According to a recent assessment by the United Nations Food and Agriculture Organization (FAO), just 17% of smallholder farmers in the nation have access to credit services from both specialized and commercial banks.”Neither government specialized banks nor private commercial banks play a satisfying role in the distribution of farm loans,” according to the research issued on Tuesday.
Only 7.19 percent of marginal farmers obtained loans from state-run specialized banks and organizations in 2018, according to the report, including Rajshahi Krishi Unnayan Bank (RAKUB), Bangladesh Krishi Bank (BKB), and Bangladesh Rural Development Board (BRDB).The study was carried out by the FAO’s project ‘Missing Middle Initiative (MMI) Bangladesh.’ The goal of the initiative is to make financial services more accessible to farmers’ organizations.The survey results were revealed at a session titled ‘Financial Inclusion of Smallholder Farmers,’ which was jointly organized by MMI Bangladesh and the agricultural ministry and held at the Bangladesh Agricultural Research Council (BARC) auditorium in Dhaka.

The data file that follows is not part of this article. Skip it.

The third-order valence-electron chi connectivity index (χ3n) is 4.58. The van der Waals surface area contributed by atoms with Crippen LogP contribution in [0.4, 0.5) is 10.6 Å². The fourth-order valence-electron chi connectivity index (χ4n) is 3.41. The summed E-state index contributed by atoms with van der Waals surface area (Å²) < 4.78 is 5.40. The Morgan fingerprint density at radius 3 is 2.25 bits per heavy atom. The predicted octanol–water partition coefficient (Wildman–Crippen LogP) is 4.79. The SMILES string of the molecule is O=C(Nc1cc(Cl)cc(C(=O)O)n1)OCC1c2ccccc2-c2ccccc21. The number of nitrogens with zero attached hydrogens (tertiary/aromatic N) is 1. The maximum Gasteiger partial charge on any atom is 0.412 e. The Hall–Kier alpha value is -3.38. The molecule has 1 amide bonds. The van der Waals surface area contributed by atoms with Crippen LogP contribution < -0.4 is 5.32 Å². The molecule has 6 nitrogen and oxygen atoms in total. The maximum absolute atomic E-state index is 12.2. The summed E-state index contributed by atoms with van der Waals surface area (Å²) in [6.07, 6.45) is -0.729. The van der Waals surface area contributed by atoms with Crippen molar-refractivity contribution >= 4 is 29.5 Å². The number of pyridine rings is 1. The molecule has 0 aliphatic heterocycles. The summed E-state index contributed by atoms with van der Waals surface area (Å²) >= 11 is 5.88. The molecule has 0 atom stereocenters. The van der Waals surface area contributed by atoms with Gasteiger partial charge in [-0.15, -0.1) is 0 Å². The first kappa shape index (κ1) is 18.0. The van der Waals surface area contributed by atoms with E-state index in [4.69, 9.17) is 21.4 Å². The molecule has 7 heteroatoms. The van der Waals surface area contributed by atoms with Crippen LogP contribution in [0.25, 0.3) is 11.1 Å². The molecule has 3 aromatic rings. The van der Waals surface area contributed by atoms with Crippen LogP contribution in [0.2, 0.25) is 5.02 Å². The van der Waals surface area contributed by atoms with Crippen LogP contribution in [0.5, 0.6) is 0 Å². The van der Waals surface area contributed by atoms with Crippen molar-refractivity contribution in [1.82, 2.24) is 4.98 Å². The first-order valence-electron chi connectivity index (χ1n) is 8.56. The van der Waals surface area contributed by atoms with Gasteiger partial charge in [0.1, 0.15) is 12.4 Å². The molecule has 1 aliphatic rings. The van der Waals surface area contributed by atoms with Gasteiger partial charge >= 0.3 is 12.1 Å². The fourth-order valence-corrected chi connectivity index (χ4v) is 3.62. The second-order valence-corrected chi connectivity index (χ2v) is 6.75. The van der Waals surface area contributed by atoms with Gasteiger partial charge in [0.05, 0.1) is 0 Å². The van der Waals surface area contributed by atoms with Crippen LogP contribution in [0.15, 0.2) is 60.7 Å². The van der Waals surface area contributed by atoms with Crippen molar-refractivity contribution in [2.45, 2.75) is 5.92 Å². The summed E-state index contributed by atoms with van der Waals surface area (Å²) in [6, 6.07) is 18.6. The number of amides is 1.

According to the survey, just 1.0 percent of small-scale female farmers received loans from the state-run RKB and BKB, while 2.0 percent received loans from the BRDB. And it’s less than 10% for marginal male farmers.Male and female farmers have lesser access to national commercial banks (NCBs), at 13% and 17%, respectively, according to the report.However, NGOs and informal lenders (mahajon) appeared to be keen in lending to such farmers.According to the survey, microcredit programs run by several NGOs provided loans to over 58% of female farmers.According to the report, 29% of male farmers and 20% of female farmers receive loans from informal lenders.
The average loan size for male farmers is $730 (Tk 61,202) and $655 (Tk 55,060) for female farmers, according to the research.It also found that government agricultural extension personnel were few, with just one person for every 1,100 smallholder farmers.According to the poll, 85% of farmers wanted to borrow money.It stated cattle received 49% of the loans, rice received 14%, agribusiness received 9.0%, vegetables received 7.0 percent, crops received 6.0 percent, and fish received 3.0 percent.
The baseline survey covered 788 households in 142 villages across 16 districts around the country.